Copright © 2010 Transformosys Limited. All rights reserved.
So, presumably – given that you’ve started reading this – you’re contemplating embarking on some form of transformation programme (or perhaps you’ve already started on one, in which case what follows will in all probability ring very true).
We strongly advise you not to do this.
First of all, there is a clue in the word ‘transformation’, which may be defined as ‘a marked or material change, often radical or revolutionary in nature’. All forms of change in organizations are difficult, as illustrated by the voluminous literature on the topic. Clearly therefore marked or material change is going to be particularly difficult.
And if we think about the word ‘revolutionary’ – revolutions are dangerous (in fact people usually get killed – the bloodless revolution is more the exception than the rule), risky, and not always successful. Likewise, transformation programmes can be dangerous for the careers of those concerned (fortunately however they seldom get killed), they are high risk, and prone to failure. And as with at least some revolutions – the French and American come to mind – they also tend to take a long time, often many years. They are complex and difficult, they are demanding of huge effort and energy and resources from the organization, they are a distraction from lots of other important things the enterprise has to do, they seldom go to plan, and they therefore need constant attention.
Moreover, when we think about those transformations involving IT systems, as a large proportion of them do, there is again ample evidence that all systems initiatives, regardless of scale, are at the very least challenging, and many of them, and probably most of them, fail in some respects, in that in one way or another they do not deliver the full value initially anticipated. Since transformational IT programmes tend inevitably to sit at the more complex end of the systems initiative spectrum, then the likelihood of failure, or certainly disappointment, would seem particularly high.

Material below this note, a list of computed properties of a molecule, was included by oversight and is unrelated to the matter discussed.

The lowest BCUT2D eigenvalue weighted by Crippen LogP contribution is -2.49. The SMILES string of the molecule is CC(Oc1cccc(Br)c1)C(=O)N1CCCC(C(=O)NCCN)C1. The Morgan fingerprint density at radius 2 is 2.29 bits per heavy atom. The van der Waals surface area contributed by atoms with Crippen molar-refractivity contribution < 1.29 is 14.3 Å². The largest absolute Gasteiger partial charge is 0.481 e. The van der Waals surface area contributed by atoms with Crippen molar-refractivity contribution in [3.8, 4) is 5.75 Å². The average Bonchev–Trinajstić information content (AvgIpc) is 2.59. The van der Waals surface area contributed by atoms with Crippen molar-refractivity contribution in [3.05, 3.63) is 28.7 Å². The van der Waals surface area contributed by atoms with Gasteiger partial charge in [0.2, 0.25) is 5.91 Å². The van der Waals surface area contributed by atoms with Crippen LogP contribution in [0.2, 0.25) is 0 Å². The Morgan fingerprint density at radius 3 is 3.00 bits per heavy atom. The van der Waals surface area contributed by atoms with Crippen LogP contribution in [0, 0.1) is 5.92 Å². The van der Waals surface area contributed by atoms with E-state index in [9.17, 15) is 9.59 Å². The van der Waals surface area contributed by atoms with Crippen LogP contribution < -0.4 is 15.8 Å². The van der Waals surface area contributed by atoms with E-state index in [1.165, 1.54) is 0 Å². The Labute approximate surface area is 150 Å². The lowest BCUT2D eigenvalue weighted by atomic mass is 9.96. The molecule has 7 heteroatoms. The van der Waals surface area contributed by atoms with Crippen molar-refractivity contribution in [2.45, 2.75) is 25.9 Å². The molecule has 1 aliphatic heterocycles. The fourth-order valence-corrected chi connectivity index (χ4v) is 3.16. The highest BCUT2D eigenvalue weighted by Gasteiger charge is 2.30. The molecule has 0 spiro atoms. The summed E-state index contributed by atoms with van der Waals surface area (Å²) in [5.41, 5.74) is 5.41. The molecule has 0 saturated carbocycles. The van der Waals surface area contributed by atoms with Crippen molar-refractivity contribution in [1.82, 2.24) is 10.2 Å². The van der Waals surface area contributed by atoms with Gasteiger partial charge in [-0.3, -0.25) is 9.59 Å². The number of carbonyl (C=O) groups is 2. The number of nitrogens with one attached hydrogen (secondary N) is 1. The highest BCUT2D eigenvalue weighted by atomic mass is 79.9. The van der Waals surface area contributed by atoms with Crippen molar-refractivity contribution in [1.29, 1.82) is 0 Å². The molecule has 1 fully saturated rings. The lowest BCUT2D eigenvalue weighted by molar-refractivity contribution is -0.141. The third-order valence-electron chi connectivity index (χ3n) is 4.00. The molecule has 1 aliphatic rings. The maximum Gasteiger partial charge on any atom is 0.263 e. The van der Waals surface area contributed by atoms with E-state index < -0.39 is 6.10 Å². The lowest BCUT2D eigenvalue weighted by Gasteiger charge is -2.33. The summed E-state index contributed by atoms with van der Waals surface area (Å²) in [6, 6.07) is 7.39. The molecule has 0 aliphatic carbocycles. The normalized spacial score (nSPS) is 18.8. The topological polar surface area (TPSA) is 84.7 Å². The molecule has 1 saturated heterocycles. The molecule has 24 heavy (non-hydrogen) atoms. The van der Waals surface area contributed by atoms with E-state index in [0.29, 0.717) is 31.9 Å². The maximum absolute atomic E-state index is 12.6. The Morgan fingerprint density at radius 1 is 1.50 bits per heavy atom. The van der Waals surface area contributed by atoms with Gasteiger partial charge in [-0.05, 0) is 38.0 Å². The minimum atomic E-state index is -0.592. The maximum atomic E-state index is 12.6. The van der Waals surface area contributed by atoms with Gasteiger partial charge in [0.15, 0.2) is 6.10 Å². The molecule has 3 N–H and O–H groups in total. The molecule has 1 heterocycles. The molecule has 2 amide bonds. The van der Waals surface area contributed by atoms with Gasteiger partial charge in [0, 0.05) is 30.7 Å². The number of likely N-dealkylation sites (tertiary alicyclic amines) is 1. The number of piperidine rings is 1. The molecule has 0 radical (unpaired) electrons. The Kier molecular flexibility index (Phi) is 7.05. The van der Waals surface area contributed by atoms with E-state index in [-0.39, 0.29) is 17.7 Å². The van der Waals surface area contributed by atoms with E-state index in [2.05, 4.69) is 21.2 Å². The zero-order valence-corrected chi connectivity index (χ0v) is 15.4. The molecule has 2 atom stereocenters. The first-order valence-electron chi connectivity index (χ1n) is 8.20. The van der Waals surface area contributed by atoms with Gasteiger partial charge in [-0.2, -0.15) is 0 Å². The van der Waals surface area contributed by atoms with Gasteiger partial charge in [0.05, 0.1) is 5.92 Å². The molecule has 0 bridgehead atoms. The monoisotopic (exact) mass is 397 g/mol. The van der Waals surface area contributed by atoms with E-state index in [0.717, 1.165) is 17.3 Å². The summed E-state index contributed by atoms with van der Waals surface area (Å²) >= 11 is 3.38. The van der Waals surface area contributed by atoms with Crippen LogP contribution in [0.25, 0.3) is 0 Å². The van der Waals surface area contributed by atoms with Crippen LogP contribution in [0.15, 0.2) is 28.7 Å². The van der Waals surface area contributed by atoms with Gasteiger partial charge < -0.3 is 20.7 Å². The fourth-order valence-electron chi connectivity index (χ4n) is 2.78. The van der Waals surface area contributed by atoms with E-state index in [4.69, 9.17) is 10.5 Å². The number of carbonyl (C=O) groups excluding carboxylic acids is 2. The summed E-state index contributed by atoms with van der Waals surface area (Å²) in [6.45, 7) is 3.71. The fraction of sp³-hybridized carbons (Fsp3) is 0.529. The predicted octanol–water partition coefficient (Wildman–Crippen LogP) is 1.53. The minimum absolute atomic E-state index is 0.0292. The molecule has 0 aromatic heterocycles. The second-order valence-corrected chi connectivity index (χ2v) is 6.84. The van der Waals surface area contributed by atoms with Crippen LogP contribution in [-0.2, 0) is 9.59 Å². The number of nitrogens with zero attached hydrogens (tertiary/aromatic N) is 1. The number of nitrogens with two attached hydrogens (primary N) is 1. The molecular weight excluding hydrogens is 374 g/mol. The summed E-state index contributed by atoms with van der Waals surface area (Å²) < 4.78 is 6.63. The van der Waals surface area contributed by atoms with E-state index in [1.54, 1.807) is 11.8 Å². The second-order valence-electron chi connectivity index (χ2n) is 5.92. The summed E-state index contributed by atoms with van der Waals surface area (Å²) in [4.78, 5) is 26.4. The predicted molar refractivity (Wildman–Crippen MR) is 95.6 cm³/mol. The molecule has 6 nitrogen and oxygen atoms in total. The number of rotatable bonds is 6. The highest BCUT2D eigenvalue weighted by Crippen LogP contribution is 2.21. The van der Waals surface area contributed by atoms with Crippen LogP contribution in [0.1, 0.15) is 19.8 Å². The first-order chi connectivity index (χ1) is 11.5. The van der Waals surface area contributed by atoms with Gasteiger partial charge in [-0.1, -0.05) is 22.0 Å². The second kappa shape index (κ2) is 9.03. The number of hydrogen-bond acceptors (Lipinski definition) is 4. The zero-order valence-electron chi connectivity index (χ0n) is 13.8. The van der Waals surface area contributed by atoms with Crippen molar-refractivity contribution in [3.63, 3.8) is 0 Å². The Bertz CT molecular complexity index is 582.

Given all this, transformation activities, and especially those involving systems, are something best avoided, and other simpler, smaller scale, more gradual or incremental approaches adopted wherever possible. Although in our experience organizations often seem highly reluctant to take a more gradualist approach.
This said, clearly there are situations in which organizations find themselves which demand a transformational approach, and where there really is no simpler alternative available – for example where systems have been allowed to become archaic, and there is no feasible evolutionary upgrade path. Either way, whenever organizations embark on programmes of transformation, they need to do so with their eyes open, with a full appreciation of what they are taking on, with an awareness of all the challenges and the pitfalls and pratfalls that may arise. Again, and surprisingly, enterprises are often not as rigorous here as they could and should be, given the complexity, exposure and risk involved in such situations.